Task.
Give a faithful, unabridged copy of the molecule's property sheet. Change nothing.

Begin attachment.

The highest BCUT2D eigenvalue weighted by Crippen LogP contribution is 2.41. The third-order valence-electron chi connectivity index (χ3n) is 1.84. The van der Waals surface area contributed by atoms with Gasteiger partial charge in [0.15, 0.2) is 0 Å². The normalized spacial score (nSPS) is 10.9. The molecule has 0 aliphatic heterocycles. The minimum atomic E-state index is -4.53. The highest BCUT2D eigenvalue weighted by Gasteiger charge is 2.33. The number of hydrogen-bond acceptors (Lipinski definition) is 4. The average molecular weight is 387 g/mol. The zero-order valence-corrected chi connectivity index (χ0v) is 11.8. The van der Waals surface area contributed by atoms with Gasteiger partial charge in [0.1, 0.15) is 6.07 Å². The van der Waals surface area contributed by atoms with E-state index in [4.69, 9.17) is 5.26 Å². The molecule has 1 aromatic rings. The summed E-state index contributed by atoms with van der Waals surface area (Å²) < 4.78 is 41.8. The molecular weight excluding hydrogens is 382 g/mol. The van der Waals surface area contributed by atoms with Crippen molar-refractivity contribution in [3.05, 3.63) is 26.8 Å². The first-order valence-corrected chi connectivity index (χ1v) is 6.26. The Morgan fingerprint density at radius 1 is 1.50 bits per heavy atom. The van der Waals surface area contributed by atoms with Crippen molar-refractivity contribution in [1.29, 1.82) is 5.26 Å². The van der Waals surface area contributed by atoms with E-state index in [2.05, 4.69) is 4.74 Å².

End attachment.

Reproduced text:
The highest BCUT2D eigenvalue weighted by Crippen LogP contribution is 2.41. The third-order valence-electron chi connectivity index (χ3n) is 1.84. The van der Waals surface area contributed by atoms with Gasteiger partial charge in [0.15, 0.2) is 0 Å². The normalized spacial score (nSPS) is 10.9. The molecule has 0 aliphatic heterocycles. The minimum atomic E-state index is -4.53. The highest BCUT2D eigenvalue weighted by Gasteiger charge is 2.33. The number of hydrogen-bond acceptors (Lipinski definition) is 4. The average molecular weight is 387 g/mol. The zero-order valence-corrected chi connectivity index (χ0v) is 11.8. The van der Waals surface area contributed by atoms with Gasteiger partial charge in [0.1, 0.15) is 6.07 Å². The van der Waals surface area contributed by atoms with E-state index in [4.69, 9.17) is 5.26 Å². The molecule has 1 aromatic rings. The summed E-state index contributed by atoms with van der Waals surface area (Å²) < 4.78 is 41.8. The molecular weight excluding hydrogens is 382 g/mol. The van der Waals surface area contributed by atoms with Crippen molar-refractivity contribution in [3.05, 3.63) is 26.8 Å². The first-order valence-corrected chi connectivity index (χ1v) is 6.26. The Morgan fingerprint density at radius 1 is 1.50 bits per heavy atom. The van der Waals surface area contributed by atoms with Crippen molar-refractivity contribution in [1.29, 1.82) is 5.26 Å². The van der Waals surface area contributed by atoms with E-state index in [2.05, 4.69) is 4.74 Å².